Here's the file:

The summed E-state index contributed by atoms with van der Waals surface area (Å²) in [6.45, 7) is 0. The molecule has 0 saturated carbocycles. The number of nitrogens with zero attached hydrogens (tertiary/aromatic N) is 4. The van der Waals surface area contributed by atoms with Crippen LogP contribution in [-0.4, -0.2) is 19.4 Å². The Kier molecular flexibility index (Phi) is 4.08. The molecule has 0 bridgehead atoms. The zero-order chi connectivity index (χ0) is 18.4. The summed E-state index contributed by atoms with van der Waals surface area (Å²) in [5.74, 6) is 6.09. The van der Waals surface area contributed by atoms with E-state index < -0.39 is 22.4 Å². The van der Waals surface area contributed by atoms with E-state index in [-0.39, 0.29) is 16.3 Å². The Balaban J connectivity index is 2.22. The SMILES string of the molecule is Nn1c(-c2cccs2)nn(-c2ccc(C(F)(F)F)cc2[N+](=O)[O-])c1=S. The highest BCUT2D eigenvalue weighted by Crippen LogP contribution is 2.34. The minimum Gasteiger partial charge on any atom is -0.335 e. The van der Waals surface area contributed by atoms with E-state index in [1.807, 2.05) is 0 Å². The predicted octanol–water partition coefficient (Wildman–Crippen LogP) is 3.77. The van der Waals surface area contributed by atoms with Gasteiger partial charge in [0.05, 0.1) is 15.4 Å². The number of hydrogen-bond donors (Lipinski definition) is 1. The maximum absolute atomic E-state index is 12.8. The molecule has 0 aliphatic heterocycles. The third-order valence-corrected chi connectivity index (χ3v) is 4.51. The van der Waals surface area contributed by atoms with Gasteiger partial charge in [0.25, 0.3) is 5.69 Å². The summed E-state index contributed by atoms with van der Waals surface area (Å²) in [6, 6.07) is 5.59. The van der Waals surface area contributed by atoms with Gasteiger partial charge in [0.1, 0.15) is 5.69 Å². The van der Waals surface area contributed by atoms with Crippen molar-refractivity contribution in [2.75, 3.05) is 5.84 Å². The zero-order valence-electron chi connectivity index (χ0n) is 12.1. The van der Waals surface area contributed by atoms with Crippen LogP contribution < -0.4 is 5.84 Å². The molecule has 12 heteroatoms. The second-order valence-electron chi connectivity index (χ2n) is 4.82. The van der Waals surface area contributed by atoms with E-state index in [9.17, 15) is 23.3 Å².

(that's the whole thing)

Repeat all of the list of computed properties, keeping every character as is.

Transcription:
The summed E-state index contributed by atoms with van der Waals surface area (Å²) in [6.45, 7) is 0. The molecule has 0 saturated carbocycles. The number of nitrogens with zero attached hydrogens (tertiary/aromatic N) is 4. The van der Waals surface area contributed by atoms with Crippen LogP contribution in [-0.4, -0.2) is 19.4 Å². The Kier molecular flexibility index (Phi) is 4.08. The molecule has 0 bridgehead atoms. The zero-order chi connectivity index (χ0) is 18.4. The summed E-state index contributed by atoms with van der Waals surface area (Å²) in [5.74, 6) is 6.09. The van der Waals surface area contributed by atoms with E-state index < -0.39 is 22.4 Å². The van der Waals surface area contributed by atoms with E-state index in [-0.39, 0.29) is 16.3 Å². The Balaban J connectivity index is 2.22. The SMILES string of the molecule is Nn1c(-c2cccs2)nn(-c2ccc(C(F)(F)F)cc2[N+](=O)[O-])c1=S. The highest BCUT2D eigenvalue weighted by Crippen LogP contribution is 2.34. The minimum Gasteiger partial charge on any atom is -0.335 e. The van der Waals surface area contributed by atoms with E-state index in [1.807, 2.05) is 0 Å². The predicted octanol–water partition coefficient (Wildman–Crippen LogP) is 3.77. The van der Waals surface area contributed by atoms with Gasteiger partial charge in [0.05, 0.1) is 15.4 Å². The number of hydrogen-bond donors (Lipinski definition) is 1. The maximum absolute atomic E-state index is 12.8. The molecule has 0 aliphatic heterocycles. The third-order valence-corrected chi connectivity index (χ3v) is 4.51. The van der Waals surface area contributed by atoms with Gasteiger partial charge in [0.25, 0.3) is 5.69 Å². The summed E-state index contributed by atoms with van der Waals surface area (Å²) in [6, 6.07) is 5.59. The van der Waals surface area contributed by atoms with Gasteiger partial charge in [0.1, 0.15) is 5.69 Å². The van der Waals surface area contributed by atoms with Crippen molar-refractivity contribution in [2.75, 3.05) is 5.84 Å². The zero-order valence-electron chi connectivity index (χ0n) is 12.1. The van der Waals surface area contributed by atoms with Crippen LogP contribution < -0.4 is 5.84 Å². The molecule has 12 heteroatoms. The second-order valence-electron chi connectivity index (χ2n) is 4.82. The van der Waals surface area contributed by atoms with E-state index in [9.17, 15) is 23.3 Å².